Just days after the release of a four-month-old recording in which Republican presidential candidate Romney told donors that the 47 percent of Americans who pay no federal income taxes are not likely to vote for him because they “believe they are victims” entitled to government benefits, a recording of Obama’s comments to a 1998 community organizing conference was conveniently released that supported many – but not all – of the remarks even Romney himself has called inelegant.
Romney’s mistake was not his admission that voters who pay no income taxes are unlikely to support candidates who promise to cut taxes, but his failure to recognize that millions of low- and moderate-income Americans do not consider themselves victims at all and simply want the opportunity to earn the kind of life I saw vilified in Obama ads on Florida TV last week.
Instead of appearing to write such people off, Romney should have appealed to their upwardly mobile aspirations, as Republicans traditionally have done. His failure to do so not only reinforced efforts to portray him as an out-of-touch elitist but represented a lost opportunity to illustrate the profound differences between the two candidates’ economic and governmental philosophies.
Contrast Romney’s message of free markets, low taxes and economic growth with Obama’s 1998’s unapologetic support of wealth redistribution and strategy to create a “majority coalition” of welfare recipients and working poor. Just as people who don’t pay taxes aren’t directly affected by lower rates, people who perceive themselves to be dependent on government checks have a vested interest in rewarding politicians who promise to keep those checks coming in ever-growing amounts – even if it isn’t in their own, or the country’s, best long-term interest.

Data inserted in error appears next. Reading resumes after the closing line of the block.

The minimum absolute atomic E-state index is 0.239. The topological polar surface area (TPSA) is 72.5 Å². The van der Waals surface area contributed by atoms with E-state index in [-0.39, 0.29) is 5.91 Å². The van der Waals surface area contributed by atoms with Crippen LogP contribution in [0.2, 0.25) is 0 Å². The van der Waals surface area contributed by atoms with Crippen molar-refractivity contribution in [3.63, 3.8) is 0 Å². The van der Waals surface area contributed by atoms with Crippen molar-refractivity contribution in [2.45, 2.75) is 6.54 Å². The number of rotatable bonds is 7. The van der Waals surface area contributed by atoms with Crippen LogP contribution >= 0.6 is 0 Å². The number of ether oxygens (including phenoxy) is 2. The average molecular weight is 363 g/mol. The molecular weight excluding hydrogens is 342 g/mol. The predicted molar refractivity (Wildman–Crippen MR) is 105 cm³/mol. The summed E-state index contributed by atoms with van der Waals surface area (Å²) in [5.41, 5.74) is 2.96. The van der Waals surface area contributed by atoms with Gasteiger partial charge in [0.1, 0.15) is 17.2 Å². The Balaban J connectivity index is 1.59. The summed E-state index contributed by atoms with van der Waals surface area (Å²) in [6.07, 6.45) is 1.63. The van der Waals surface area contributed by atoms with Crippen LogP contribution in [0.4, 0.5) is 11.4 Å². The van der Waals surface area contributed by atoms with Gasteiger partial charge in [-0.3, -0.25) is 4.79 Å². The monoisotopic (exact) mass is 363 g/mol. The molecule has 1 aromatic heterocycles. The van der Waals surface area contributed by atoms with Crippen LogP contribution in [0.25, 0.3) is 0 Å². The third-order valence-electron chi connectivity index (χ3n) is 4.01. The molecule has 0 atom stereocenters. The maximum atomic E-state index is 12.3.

Is the exponential growth of food stamps, disability payments and other forms of “entitlements” during the Obama presidency simply a legitimate response to hard economic times?
Or does it, in fact, represent a calculated attempt to create a voting bloc comprising people who may not consider themselves victims but are content to remain dependent?
For all the media bluster of the past week, Romney is hardly the first to suggest such a possibility. After visiting the then-young United States in the 1830s, French historian Alexis de Tocqueville wrote that “The American republic will endure until the day Congress discovers it can bribe the public with the public’s money.”
With a debt of more than $16 trillion, that day is obviously here. The question this election must answer is this: What – if anything – are we willing to do about it?
Obama’s invitation to begrudge others their honestly earned success is ostensibly about “fairness,” but de Tocqueville had something to say about that, too: “Democracy and socialism have nothing in common but one word: equality. But notice the difference: While democracy seeks equality in liberty, socialism seeks equality in restraint and servitude.”
If the polls are right, Americans are evenly split between Romney and Obama, with the president holding an edge in all-important “swing” states such as Florida. That is either a testament to Romney’s failure to inspire others and to confront and expose a deeply flawed administration, or a tribute to the president’s personal popularity and ability to make an all-powerful state sound benign.
Do Americans still value the freedom to succeed – or fail – more than they value the kind of government generosity that sustains life but cannot elevate it? With little more than a month to go before Election Day, the answer hangs in the balance.
Both candidates made their positions clear on recordings made without their knowledge, but only Romney has stood by them publicly.
That should tell you something.